ICRA 2012 Paper Abstract


Paper WeC05.2

Korff, Alexander (RWTH Aachen University), Jansen, Arne (RWTH Aachen University, Chair of Medical Engineering), Jalowy, Thomas (RWTH Aachen University, Chair of Medical Engineering), Mueller, Meiko (RWTH Aachen University), Kunze, Sandra (Medical Faculty Mannheim, University of Heidelberg), Dohmen, Guido (RWTH-Aachen University, University Hospital Aachen, Department o), Heger, Stefan (RWTH Aachen University, Chair of Medical Engineering), Radermacher, Klaus (RWTH Aachen University)

 Ultrasound and Optically Controlled Robotic Instrument for Resternotomy in Cardiothoracic Surgery

Scheduled for presentation during the Regular Session "Image-Guided Interventions" (WeC05), Wednesday, May 16, 2012, 14:45−15:00, Meeting Room 5 (Ska)

2012 IEEE International Conference on Robotics and Automation, May 14-18, 2012, RiverCentre, Saint Paul, Minnesota, USA

This information is tentative and subject to change. Compiled on June 18, 2018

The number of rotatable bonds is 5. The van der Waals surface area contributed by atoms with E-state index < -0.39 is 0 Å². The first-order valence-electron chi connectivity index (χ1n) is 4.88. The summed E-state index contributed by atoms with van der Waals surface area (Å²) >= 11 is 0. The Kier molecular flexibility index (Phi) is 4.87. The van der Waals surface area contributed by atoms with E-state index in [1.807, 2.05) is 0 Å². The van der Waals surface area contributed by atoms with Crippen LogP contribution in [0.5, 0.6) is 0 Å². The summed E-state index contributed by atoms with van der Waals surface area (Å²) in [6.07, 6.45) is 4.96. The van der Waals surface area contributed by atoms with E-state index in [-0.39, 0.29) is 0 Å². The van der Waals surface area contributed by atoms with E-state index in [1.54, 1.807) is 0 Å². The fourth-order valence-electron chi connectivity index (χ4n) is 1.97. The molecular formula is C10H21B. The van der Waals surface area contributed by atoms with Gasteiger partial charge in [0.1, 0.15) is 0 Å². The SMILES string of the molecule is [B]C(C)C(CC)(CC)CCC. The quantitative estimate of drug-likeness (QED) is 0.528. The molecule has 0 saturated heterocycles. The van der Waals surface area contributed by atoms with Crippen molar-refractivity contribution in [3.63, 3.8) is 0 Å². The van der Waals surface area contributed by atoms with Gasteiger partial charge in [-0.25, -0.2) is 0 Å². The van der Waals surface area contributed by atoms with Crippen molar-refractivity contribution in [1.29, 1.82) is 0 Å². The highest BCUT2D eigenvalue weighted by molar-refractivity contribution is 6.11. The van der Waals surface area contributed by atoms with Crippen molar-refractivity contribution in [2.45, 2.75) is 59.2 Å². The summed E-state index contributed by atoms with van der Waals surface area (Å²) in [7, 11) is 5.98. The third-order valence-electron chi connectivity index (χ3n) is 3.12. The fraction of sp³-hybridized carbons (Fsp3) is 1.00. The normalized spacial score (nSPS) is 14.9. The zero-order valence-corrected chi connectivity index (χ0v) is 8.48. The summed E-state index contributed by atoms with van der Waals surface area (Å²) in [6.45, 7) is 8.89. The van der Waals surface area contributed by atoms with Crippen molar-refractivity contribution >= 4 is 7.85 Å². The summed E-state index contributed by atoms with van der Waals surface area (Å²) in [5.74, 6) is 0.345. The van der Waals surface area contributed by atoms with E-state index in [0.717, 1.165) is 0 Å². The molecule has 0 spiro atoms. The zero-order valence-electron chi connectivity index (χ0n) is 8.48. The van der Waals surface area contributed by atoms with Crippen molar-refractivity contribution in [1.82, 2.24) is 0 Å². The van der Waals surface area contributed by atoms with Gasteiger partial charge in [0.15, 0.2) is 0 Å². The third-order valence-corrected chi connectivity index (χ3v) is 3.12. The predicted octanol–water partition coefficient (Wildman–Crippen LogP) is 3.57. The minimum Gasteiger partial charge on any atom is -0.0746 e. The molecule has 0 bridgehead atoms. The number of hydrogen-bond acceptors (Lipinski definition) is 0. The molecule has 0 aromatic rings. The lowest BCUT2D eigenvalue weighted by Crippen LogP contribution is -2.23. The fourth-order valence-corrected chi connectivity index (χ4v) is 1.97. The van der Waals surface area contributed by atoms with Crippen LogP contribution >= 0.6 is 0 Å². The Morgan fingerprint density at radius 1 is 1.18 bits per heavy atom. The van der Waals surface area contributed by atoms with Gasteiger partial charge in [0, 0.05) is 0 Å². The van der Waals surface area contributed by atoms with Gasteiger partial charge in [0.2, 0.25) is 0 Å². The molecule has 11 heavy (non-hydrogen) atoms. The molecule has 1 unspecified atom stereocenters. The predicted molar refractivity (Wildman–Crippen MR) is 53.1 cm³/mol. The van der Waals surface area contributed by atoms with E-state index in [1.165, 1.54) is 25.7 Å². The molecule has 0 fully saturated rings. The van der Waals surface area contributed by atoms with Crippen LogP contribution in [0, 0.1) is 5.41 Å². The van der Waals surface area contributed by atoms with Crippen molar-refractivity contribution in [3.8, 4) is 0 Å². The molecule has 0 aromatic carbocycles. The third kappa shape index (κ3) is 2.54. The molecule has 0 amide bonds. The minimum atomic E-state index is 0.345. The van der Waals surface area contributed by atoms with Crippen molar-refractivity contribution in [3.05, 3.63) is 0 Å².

Keywords Medical Robots and Systems, Automation in Life Sciences: Biotechnology, Pharmaceutical and Health Care


A surgical robotic instrument is introduced, which synergistically supports the surgeon in the application of resternotomy, an important part of many reoperations in heart- and thoracic surgery. A frequent complication occurring during this operation is injury of underlying soft tissue structures, which can even result in death of the patient. To improve safety, the proposed robotic instrument automatically adjusts the cutting depth on the basis of the related local bone thickness. To obtain anatomical information, most systems available are based on optical tracking and computed tomography. However, a combination of these modalities is not yet common in heart- and thoracic surgery. In this context, two different concepts for acquiring anatomical information and realizing real-time cutting depth adjustment are presented, using ultrasound and optical bone surface characteristics. Both approaches were evaluated in an experimental setup with phantom sternums demonstrating feasibility of the approach. Future work will include a combination of different sensors to improve robustness of the system and cadaver trials.



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